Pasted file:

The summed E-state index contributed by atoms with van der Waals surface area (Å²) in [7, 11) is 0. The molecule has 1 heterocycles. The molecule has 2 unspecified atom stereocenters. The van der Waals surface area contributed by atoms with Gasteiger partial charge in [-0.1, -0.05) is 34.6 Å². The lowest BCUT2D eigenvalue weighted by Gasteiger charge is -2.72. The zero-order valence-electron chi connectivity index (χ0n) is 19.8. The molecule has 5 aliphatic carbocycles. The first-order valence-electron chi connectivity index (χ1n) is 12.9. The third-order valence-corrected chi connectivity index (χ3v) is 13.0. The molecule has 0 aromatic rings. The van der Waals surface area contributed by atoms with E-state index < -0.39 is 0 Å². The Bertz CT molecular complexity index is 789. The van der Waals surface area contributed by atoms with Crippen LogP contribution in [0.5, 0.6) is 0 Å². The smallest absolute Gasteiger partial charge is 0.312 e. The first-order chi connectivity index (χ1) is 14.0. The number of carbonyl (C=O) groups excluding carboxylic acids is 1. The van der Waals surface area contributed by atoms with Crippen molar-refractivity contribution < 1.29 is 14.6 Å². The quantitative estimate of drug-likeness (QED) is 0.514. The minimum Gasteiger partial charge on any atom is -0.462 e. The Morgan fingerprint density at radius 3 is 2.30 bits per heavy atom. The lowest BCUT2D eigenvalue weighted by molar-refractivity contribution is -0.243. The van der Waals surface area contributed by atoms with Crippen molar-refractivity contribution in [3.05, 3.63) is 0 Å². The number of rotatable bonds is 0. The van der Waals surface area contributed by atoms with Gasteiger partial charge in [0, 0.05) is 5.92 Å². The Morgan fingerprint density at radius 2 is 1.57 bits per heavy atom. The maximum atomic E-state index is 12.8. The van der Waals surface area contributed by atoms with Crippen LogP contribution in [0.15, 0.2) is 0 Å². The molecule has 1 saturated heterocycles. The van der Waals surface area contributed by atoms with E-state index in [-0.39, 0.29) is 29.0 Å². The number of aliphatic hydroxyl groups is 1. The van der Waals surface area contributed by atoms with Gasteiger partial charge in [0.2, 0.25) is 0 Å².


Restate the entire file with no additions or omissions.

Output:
The summed E-state index contributed by atoms with van der Waals surface area (Å²) in [7, 11) is 0. The molecule has 1 heterocycles. The molecule has 2 unspecified atom stereocenters. The van der Waals surface area contributed by atoms with Gasteiger partial charge in [-0.1, -0.05) is 34.6 Å². The lowest BCUT2D eigenvalue weighted by Gasteiger charge is -2.72. The zero-order valence-electron chi connectivity index (χ0n) is 19.8. The molecule has 5 aliphatic carbocycles. The first-order valence-electron chi connectivity index (χ1n) is 12.9. The third-order valence-corrected chi connectivity index (χ3v) is 13.0. The molecule has 0 aromatic rings. The van der Waals surface area contributed by atoms with E-state index < -0.39 is 0 Å². The Bertz CT molecular complexity index is 789. The van der Waals surface area contributed by atoms with Crippen LogP contribution in [0.5, 0.6) is 0 Å². The smallest absolute Gasteiger partial charge is 0.312 e. The first-order chi connectivity index (χ1) is 14.0. The number of carbonyl (C=O) groups excluding carboxylic acids is 1. The van der Waals surface area contributed by atoms with Crippen molar-refractivity contribution < 1.29 is 14.6 Å². The quantitative estimate of drug-likeness (QED) is 0.514. The minimum Gasteiger partial charge on any atom is -0.462 e. The Morgan fingerprint density at radius 3 is 2.30 bits per heavy atom. The lowest BCUT2D eigenvalue weighted by molar-refractivity contribution is -0.243. The van der Waals surface area contributed by atoms with Crippen molar-refractivity contribution in [3.05, 3.63) is 0 Å². The number of rotatable bonds is 0. The van der Waals surface area contributed by atoms with Gasteiger partial charge in [0, 0.05) is 5.92 Å². The Morgan fingerprint density at radius 2 is 1.57 bits per heavy atom. The maximum atomic E-state index is 12.8. The van der Waals surface area contributed by atoms with Crippen LogP contribution in [0.15, 0.2) is 0 Å². The molecule has 1 saturated heterocycles. The van der Waals surface area contributed by atoms with E-state index in [-0.39, 0.29) is 29.0 Å². The number of aliphatic hydroxyl groups is 1. The van der Waals surface area contributed by atoms with Gasteiger partial charge in [0.2, 0.25) is 0 Å².